I’ve learned through the years that parenting is an ever-changing process.
Most of us start out thinking we can do it all, and soon find out that there is no way (no how, not ever) to do it all. So we make choices. We choose our issues and priorities and forge ahead.
A wise friend and mother of two teenagers explained this to me back when my kids were toddlers. She’d decided to make her issue R-rated movies. She and her husband decided to be more lenient about piercings, clothing, curfews and language, but they positively put their foot down when it came to any movie with a rating stronger than PG-13.
I listened to her stories of teen rebellion and rule-breaking. I empathized as she struggled with her daughter’s decision to pierce her nose. I understood her frustration the night she caught her son watching a forbidden R-rated movie and the proverbial “stuff” hit the fan. I vowed never to let my kids become teenagers.
Movies weren’t the issue at our house. Toy guns were. When our two oldest boys were very young, my husband and I decided we wouldn’t have toy guns in the house.
This isn’t as easy as it sounds.
First, we learned that an item doesn’t have to be a gun to have shooting power. Over the years we’ve been shot at with Legos, blocks, hockey sticks and the occasional index finger. Anything, it seems, can become a gun when your world is governed by imagination.
What to do? We retreated, restrategized and came up with a new parental rationale and psychological justification (fancy terms that basically meant we were lying to ourselves). The toys the boys were “shooting” with weren’t guns. They didn’t resemble guns. Our boys were playing, but at least not with something that resembled a real weapon. We felt refortified — somewhat.
But then, the boys visited the homes of friends who were allowed to play with guns. Another glitch. We decided to employ “When in Rome” logic. Toy guns existed in other peoples’ houses, but not ours.
We encountered another bump in the road when one of them discovered "Star Wars." What is a light saber? Our logic went as follows: Although it is a weapon, we decided that it’s a "make believe" one. It doesn’t shoot and isn’t a gun. Darth Vader’s spear of choice gained entry into our home.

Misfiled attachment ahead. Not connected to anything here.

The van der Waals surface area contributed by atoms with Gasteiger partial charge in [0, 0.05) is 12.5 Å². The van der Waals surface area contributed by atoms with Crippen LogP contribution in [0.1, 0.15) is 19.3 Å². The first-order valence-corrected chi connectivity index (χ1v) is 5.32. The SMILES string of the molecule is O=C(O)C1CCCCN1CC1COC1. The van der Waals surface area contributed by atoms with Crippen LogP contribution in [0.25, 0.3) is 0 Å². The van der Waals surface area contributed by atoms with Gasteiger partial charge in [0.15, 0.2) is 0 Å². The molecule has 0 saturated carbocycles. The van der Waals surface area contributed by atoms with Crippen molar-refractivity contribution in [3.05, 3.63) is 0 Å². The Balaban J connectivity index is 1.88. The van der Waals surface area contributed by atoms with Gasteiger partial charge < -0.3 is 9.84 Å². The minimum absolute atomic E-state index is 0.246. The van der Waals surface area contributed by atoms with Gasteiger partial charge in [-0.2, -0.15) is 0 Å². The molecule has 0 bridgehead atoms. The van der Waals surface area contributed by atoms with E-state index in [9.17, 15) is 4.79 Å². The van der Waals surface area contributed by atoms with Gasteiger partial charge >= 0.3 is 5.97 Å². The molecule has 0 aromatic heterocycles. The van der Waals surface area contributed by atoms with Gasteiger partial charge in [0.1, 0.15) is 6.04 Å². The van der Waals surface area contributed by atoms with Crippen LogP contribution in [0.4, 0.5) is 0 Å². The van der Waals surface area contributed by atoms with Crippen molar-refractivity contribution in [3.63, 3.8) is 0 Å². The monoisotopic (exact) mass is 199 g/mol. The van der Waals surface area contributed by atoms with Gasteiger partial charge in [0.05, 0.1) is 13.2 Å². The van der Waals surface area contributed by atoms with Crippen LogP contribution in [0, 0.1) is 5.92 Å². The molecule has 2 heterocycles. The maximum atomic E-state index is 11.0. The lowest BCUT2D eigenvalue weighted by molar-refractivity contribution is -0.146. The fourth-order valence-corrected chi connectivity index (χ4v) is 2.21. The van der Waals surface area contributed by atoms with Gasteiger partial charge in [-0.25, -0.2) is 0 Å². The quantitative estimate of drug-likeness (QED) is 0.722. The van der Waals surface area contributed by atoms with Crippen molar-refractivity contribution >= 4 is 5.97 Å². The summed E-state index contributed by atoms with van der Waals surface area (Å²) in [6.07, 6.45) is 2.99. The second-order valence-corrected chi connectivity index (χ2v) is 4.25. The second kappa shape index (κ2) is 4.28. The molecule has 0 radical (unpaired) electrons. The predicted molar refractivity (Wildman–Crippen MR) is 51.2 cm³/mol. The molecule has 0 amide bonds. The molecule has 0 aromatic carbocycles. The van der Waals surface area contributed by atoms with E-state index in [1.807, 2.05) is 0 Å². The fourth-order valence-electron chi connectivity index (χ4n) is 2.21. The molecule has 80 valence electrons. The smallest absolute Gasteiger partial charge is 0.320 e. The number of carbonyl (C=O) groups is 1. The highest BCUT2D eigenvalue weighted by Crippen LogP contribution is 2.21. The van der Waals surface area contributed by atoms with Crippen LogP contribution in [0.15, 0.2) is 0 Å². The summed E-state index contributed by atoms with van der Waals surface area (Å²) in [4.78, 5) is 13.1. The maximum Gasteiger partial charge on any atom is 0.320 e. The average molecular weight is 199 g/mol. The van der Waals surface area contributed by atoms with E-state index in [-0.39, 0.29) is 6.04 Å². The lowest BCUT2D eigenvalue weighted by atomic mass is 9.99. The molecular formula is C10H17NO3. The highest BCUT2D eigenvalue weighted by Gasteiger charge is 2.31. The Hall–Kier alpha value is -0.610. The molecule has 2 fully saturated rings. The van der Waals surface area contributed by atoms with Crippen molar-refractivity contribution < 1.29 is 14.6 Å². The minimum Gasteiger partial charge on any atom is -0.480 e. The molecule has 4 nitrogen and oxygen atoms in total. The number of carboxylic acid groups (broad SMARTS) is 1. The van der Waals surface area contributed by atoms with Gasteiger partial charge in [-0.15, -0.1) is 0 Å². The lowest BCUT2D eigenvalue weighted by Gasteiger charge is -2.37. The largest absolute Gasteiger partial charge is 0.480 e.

At times, we were scrutinized for our no-guns stance. We were hunting family. The boys went to deer camp as soon as their shoulders were wide enough to keep the blaze orange vest from falling to the ground. My husband even let me know that he thought I was being too rigid.
So we discussed, reassessed and revised.
After the birth of our third son, the boys outnumbered us and that provided them with an advantage. One summer I bought them small water pistols to use at the lake. They say evolution is a gradual process.
Eventually, we slacked off even more and got them the large more powerful water blasters. That segued into Nerf guns. We justified that soft bullets couldn’t hurt anyone or break any windows. In essence time and the environment wore us down. We caved.
I’d like to say I’m the perfect parent, but I think I’ve thoroughly debunked that theory. I’d also like to claim that consistency is my forte, but I can’t. What I do believe is that families and viewpoints and priorities are ever-changing and it’s nearly impossible not to change along with that.
And that’s OK. No need to apologize for being human.
The guns issue at our house has dissipated as I’ve grown older (and more tired) and the boys have grown older (and more independent). They no longer play with toys so it’s no longer something we need to address. As a parent, though, I’m glad it was a point of discussion as they were growing up. The boys understand that guns are serious business.
The issue has given us opportunities for discussion — not to mention debate.
And that, right there, is a good thing.
Jill Pertler is an award-winning syndicated columnist, published playwright, author and member of the National Society of Newspaper Columnists.